When a new brain tumour research centre was officially opened at the University of Wolverhampton, a very special guest was invited for a VIP tour.
Harry Moseley gave the Brain Tumour UK Neuro-oncology Research Centre his seal of approval after meeting researchers and seeing the work they are carrying out in laboratories there.
The 10-year-old is among those who could benefit from the important research being undertaken. He is living with an inoperable brain tumour but, despite the challenges he faces, he has helped raise more than £22,000 for Brain Tumour UK by making and selling bracelets.
Brave Harry, from Sheldon, Birmingham, was voted Britain’s Kindest Kid for his fundraising for the charity. Last year, he was one of five young people who were congratulated personally by Prime Minister, Gordon Brown, for their achievements. And in 2010 he was voted a Children’s Champion and met the Duke of York.
Efforts such as Harry’s have been vital for the launch of the new research centre at the University. Combining two teams of experts, it is identifying the genes that trigger the toughest childhood and adult brain tumours and developing new forms of chemotherapy to attack them.
Directing the centre is Professor John Darling, a neuro-oncologist and Dean of the University’s School of Applied Sciences. He is one of the leading figures in the field of brain tumour research in the UK. His work focuses on how brain tumours start and why they are so resistant to therapy.
In addition, a research group from the renowned Institute of Neurology at University College London, led by Dr Tracy Warr, an expert in cancerous childhood and so-called "low grade" adult brain tumours, has also been relocated to Wolverhampton. This is enabling them to engage in a more extensive collaboration with cancer scientists at the University.
Their work is set to have a significant impact in what is an under-researched area. Brain tumours are a minority cancer, referred to as the ‘Cinderella Cancer’ because they receive very little research funding. The tumours are almost always fatal and can drastically change the personality of the sufferer.
Brain cancer deaths among children exceed those of leukaemia, making it the highest cause of childhood death after accidents.
The University of Wolverhampton is one of the few institutions extensively researching brain tumours and is leading a number of high-profile initiatives and developments.
Professor Darling says: "There is nowhere else in the UK that is doing this. It is important that research into this type of cancer continues to be funded to allow potentially ground-breaking work to continue. We are optimistic that there will be some major developments and higher survival rates will be seen in the future.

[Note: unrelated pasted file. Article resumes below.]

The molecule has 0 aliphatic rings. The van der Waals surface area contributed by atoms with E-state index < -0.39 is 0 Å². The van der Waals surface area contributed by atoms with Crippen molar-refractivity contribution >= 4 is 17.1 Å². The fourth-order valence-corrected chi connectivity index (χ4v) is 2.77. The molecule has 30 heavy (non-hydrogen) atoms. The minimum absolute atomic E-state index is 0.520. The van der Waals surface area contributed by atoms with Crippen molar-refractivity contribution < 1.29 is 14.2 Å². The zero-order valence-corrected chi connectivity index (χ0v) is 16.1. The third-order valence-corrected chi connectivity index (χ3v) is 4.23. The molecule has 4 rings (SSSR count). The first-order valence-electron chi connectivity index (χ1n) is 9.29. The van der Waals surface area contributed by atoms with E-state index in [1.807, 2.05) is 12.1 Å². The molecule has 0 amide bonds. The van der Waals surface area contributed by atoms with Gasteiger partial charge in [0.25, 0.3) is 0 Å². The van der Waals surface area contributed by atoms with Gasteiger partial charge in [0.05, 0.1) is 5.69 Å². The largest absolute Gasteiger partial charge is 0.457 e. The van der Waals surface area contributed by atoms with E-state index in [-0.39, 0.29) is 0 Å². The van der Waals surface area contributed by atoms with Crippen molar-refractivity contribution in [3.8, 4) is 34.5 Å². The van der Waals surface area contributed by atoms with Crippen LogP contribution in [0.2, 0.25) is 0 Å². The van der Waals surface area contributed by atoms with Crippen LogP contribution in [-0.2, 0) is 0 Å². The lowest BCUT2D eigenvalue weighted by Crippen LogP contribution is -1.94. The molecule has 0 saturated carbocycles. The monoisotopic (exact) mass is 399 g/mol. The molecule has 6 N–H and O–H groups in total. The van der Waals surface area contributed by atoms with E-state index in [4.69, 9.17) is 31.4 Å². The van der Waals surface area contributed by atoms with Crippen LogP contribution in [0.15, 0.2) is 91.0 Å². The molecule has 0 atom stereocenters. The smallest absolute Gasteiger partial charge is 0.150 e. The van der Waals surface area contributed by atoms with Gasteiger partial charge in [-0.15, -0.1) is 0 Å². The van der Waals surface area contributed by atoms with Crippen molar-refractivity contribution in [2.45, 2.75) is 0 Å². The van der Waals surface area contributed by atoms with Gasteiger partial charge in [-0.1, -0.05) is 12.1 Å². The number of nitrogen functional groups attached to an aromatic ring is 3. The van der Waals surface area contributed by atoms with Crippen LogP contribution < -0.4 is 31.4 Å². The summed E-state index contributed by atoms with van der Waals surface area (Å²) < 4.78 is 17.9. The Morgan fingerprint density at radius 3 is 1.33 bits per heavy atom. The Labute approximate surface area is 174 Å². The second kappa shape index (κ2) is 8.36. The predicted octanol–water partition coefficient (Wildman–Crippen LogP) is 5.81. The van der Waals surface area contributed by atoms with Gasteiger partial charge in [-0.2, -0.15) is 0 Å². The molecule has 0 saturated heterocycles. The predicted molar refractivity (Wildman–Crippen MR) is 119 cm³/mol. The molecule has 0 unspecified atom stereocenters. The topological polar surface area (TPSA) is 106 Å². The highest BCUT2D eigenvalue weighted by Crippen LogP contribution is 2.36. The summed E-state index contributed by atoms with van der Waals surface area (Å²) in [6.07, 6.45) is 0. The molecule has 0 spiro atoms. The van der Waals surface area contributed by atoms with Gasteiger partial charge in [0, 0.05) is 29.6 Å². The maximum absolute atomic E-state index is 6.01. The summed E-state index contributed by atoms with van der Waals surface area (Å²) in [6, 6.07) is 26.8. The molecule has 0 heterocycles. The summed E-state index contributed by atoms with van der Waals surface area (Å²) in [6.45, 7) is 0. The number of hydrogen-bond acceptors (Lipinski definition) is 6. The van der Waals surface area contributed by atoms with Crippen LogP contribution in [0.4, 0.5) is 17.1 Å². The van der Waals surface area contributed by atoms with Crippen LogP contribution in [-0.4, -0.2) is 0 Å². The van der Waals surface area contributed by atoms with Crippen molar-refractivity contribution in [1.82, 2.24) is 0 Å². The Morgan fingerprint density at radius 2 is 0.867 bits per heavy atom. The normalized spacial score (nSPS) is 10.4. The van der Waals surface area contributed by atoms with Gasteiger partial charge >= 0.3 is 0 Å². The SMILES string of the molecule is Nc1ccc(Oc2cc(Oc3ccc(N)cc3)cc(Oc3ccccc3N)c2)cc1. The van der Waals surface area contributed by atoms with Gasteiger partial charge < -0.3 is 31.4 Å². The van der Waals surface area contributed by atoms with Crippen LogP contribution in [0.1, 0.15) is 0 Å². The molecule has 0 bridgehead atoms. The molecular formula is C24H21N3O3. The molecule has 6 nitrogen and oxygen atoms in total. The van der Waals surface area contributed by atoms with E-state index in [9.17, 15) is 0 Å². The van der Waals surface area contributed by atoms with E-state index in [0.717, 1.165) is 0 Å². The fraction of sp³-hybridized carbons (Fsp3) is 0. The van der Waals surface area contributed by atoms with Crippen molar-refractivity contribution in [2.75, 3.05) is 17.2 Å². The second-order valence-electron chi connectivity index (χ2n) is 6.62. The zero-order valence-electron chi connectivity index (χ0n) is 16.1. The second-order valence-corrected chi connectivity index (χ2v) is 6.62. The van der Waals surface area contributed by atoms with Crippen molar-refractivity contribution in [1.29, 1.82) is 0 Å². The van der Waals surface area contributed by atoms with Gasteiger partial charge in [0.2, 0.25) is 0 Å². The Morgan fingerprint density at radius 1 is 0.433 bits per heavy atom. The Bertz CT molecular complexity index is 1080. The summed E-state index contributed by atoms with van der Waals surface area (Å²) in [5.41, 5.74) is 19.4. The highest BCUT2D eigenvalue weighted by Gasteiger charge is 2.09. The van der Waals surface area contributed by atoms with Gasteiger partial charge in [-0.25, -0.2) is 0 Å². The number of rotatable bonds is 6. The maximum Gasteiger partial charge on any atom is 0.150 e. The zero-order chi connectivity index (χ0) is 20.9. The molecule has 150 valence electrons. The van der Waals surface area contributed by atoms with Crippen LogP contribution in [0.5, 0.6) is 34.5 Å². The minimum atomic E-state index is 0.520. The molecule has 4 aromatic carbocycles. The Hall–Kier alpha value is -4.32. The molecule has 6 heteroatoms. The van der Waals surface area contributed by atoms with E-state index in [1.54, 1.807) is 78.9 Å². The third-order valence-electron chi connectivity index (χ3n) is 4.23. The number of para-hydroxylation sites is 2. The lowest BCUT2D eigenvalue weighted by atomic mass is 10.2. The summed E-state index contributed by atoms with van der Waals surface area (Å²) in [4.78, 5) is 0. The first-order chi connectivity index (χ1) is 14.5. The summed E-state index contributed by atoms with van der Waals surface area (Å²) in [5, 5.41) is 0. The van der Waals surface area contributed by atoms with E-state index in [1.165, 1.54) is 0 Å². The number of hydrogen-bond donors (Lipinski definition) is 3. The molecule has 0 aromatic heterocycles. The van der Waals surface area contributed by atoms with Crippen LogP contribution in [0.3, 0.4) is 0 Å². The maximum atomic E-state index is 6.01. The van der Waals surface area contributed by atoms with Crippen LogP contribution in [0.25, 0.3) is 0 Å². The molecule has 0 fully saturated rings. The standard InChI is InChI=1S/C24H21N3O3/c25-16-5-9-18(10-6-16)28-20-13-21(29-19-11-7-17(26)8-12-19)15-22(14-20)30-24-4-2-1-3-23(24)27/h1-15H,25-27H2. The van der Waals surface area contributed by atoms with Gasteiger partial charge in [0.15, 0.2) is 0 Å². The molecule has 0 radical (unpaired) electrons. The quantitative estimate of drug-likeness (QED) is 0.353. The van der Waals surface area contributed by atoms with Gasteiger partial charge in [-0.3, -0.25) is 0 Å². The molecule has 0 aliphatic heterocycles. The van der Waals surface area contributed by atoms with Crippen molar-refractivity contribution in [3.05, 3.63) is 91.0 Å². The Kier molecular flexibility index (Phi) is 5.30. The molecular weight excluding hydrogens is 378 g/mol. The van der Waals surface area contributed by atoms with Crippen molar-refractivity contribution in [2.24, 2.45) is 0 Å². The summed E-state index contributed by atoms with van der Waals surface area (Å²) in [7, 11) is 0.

"There are three key stages to the research. First, by comparing millions of genes from tumours and healthy tissue, we are identifying the genes most likely to cause brain tumours. We’ve made excellent progress in some adult brain tumours already, but there is still much to be done for childhood tumours and rarer adult tumours.
"Second, we’re working out what these problem genes do. For example, they might be blocking a vital process that would normally kill mutant cells or they could help a tumour grow the blood supplies it needs.
"And third, we are testing new chemotherapies to change the behaviour of those genes or stop them working altogether. The support of Brain Tumour UK will dramatically increase the rate at which we can identify and tackle these key genetic targets, to help everyone affected by these brain tumours."
Brain Tumour UK, which is funding the centre, has also launched a £500,000 fundraising target for the first phase of the laboratory’s work and hopes to raise a further million to accelerate the search for new treatments.
The charity’s spokesman Trevor Lawson says: "We decided to fund the centre because of the team of experts at the University. This is a major investment and shows the confidence we have in the researchers."
University staff are also supporting fundraising efforts in memory of a former colleague Harry Lance, who sadly passed away earlier this year after suffering a brain tumour. The Harry Lance Memorial Fund will help support the vital research and is being overseen by Professor Darling.
"We want our research to translate into new medicines that will make a difference to people’s lives."
With the groundbreaking work that is being carried out, and the committed fundraisers who are providing support, people like Harry Moseley and his family have hope for the future.
For details of how to raise money log on to the website: www.braintumouruk.org.uk
To find out more about cancer research at the University of Wolverhampton see: www.wlv.ac.uk/rihs